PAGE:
While not everyone is able to transition to alternative grading, anyone can harness the positive impacts of reducing student focus solely on grades. First, consider learner motivation. People feel motivated when they have autonomy to make decisions, mastery over content, and a sense of purpose (Pink, 2011). Therefore, you can foster learner motivation by offering choice when possible, opportunities to master skills and knowledge through many low-stakes practice activities, and real-life scenarios to demonstrate relevance of course content.
Second, consider integrating more opportunities for feedback. This doesn’t always have to come from you, but teaching learners to self-assess can be both empowering and powerful. When appropriate, integrate peer feedback as well, as students hear things from their peers differently than they do from you. CELT can help you develop student self- and peer-assessment tools.
Finally, consider integrating more opportunities for reflection with carefully crafted prompts to invite students to think about their learning. Reflection on learning leads to deeper learning than experience alone (Bain, 2004; Brown et all, 2014; Dewey, 1938; and others).
In conclusion, it’s likely that grades don’t tell us everything about learning. But offering students frequent and iterative feedback can support learning, as can encouraging students to focus on skill and knowledge acquisition instead of performance. If we work to engage learners and help them shape their learning experiences and environment, we will be more likely to see positive outcomes.
I’ll leave you with these thoughts from the late Joe Bower:
“Let’s dive into this. I’ve had some people, when I tell people, that I don’t grade students, there’s no tests or grades in my class. It’s almost like they get the impression that I hate assessment.
“I don’t hate assessment, but I want to reclaim the language. Technocrats have hijacked education. Bureaucrats as well. They’ve stolen our language.
“Assessment has been bastardized into meaning measurement. It’s not the same thing. Assessment is not measurement. I assess my students every single day, but it’s not in what is maybe the conventional sense. Assessment is not a spreadsheet, it’s a conversation.”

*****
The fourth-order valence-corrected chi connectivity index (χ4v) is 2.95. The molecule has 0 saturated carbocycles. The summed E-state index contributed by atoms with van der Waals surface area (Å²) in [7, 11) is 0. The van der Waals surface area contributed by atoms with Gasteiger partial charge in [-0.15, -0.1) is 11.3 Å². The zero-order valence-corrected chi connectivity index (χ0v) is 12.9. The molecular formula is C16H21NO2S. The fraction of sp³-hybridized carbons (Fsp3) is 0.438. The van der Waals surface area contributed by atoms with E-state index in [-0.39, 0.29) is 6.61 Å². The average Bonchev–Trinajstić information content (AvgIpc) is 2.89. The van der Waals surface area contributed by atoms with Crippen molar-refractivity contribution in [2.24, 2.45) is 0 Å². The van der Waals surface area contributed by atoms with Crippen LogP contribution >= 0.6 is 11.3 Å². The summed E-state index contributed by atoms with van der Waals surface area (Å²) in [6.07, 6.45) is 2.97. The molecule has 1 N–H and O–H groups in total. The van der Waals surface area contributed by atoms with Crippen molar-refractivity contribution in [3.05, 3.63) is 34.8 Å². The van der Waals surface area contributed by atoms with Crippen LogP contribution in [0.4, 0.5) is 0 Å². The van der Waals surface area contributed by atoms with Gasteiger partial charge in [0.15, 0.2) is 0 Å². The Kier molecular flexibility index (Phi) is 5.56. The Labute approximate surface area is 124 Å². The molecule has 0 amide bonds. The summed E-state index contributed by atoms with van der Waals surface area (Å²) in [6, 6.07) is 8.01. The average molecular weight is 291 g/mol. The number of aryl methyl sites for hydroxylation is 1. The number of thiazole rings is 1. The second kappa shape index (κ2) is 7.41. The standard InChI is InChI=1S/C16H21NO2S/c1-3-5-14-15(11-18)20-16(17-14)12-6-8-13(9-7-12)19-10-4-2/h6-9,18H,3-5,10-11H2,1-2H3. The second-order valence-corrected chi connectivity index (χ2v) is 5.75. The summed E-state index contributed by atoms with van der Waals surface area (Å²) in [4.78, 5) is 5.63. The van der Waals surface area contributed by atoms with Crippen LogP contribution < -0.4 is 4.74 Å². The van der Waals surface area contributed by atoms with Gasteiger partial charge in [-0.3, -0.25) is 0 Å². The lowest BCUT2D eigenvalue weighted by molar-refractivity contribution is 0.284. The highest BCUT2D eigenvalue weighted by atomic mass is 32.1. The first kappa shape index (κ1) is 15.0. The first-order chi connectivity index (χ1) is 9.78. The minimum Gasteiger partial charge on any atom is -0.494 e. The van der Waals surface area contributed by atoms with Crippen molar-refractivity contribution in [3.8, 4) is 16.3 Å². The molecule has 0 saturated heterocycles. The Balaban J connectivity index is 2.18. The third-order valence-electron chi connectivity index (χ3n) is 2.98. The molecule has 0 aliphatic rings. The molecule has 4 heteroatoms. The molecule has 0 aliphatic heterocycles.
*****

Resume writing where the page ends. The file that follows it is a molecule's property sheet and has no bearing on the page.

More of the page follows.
References and Resources
Here are several sites to check out from faculty who use alternative grading strategies:
- https://www.lessonimpossible.com/blog/considering-ungrading (mentions language learning)
And this one from Boston University that contains a useful bibliography:
These other sites may also be of interest:
Ambrose, S. A., Bridges, M. W., DiPietro, M., Lovett, M. C., Norman, M. K., & Mayer, R. E. (2010). How learning works: Seven research-based principles for smart teaching (1st edition). Jossey-Bass.
Bain, K. (2011). What the best college teachers do. Harvard University Press.
Blum, S. D. (2020). Ungrading: Why rating students undermines learning (and what to do instead). West Virigina Press.
Boud, D., & Falchikov, N. (2007). Rethinking assessment in higher education: Learning for the longer term. 1st edition. Routledge.
Bower, J. (2017). For the love of learning. http://joe-bower.blogspot.com/
Brown, P. C., Roediger, H. L., & McDaniel, M. A. (2014). Make it stick: The science of successful learning. Belknap Press.
Bowen, J. A. (2012). Teaching naked: How moving technology out of your college classroom will improve student learning (1st edition). Jossey-Bass.
Dewey, J. (1938). Experience & education. New York, NY: Collier Macmillan.
Doyle, T., & Zakrajsek, T. (2011). Learner-centered teaching: Putting the research on learning into practice. Stylus Publishing.
Fink, L. D. (2013). Creating significant learning experiences: An integrated approach to designing college courses. John Wiley & Sons.
Nilson, L. B. (2015). Specifications grading: Restoring rigor, motivating students, and saving faculty time. Stylus.
Pink, D.H. (2011). Drive: The surprising truth about what motivates us. Riverhead Books.
Rojstaczer, S., & Healy, C. (2012). Where A is ordinary: The evolution of American college and university grading, 1940-2009, Teachers College Record, 114(7), 1-23. https://psycnet.apa.org/record/2012-22137-007